Dicentra formosa (Pacific Bleeding Heart) is known to have mutualistic relationships with multiple insects. The most known with ants as mentioned in Habitat of the Pacific Bleeding Heart. The ants help the Pacific Bleeding Heart by carrying the seeds  of the Pacific Bleeding Heart over the hills and burrows in order for more planSeeds of Dicentra. Permission to use by Gabriel @ to grow. The Pacific Bleeding Heart helps the ants by providing food for the ants. The ants eat the oily, white part of the seed. After the ants eat the little white appendages, the ants leave the rest of the seed on the ground. There, the seed will then germinate (for more information click here). 


On the food web, the Pacific Bleeding Heart is toward the bottom of the chain. It is a primary producer; henceforth, it is eaten by grazers (herbivores) or any organism that eats plants (omnivores). However, the Pacific Bleeding Heart is toxic to organisms. Several alkaloids have been found in the tubers of the Pacific Bleeding Heart. Tubers are growths on the roots of plants that build up due to starch or other substances (potatoes are tubers). The most cases of Dicentra formosa poisoning occur in the spring time when heavy rain occurs. The heavy rain brings out the tubers of the plant and is most likely ingested by other organisms. Symptoms include increasing trembling, frothing at the mouth, vomiting, and difficultly breathing, but not death (unless too much is consumed). There is no treatment for Dicentra formosa poisoning; the only treatment is to not ingest the tubers of the plant.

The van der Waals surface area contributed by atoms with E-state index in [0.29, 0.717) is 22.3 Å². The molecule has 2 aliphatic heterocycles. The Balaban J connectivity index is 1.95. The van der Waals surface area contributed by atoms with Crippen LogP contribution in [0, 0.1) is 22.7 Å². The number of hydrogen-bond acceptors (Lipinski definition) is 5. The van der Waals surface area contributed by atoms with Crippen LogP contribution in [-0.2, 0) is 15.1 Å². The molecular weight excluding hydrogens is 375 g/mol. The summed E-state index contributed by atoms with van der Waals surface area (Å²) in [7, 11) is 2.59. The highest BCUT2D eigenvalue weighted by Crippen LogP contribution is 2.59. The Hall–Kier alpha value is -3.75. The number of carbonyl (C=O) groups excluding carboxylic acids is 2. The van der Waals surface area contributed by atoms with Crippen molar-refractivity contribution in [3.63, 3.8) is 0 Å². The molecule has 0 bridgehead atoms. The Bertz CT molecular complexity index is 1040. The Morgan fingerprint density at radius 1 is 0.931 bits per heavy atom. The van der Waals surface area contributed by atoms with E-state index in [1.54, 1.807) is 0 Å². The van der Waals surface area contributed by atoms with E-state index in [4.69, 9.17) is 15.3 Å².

Tubers of on a root. Permission to use @    Food web. Permission to use @    The photo above shows tubers of a plant root. These
tubers are sweet potatoes. Although the tubers in the
Pacific Bleeding Heart are not this big, you can still see
what a tuber is.


Although, for humans, the roots of the Pacific Bleeding Heart can actually be beneficial in medicine. The roots can be a type of pain reliever, especially for sprains and bruises. Also, the roots can calm frazzled nerves in a human, particularly after a traumatic experience.Dicentra formosa root. Permission to use by Joby Dorr @

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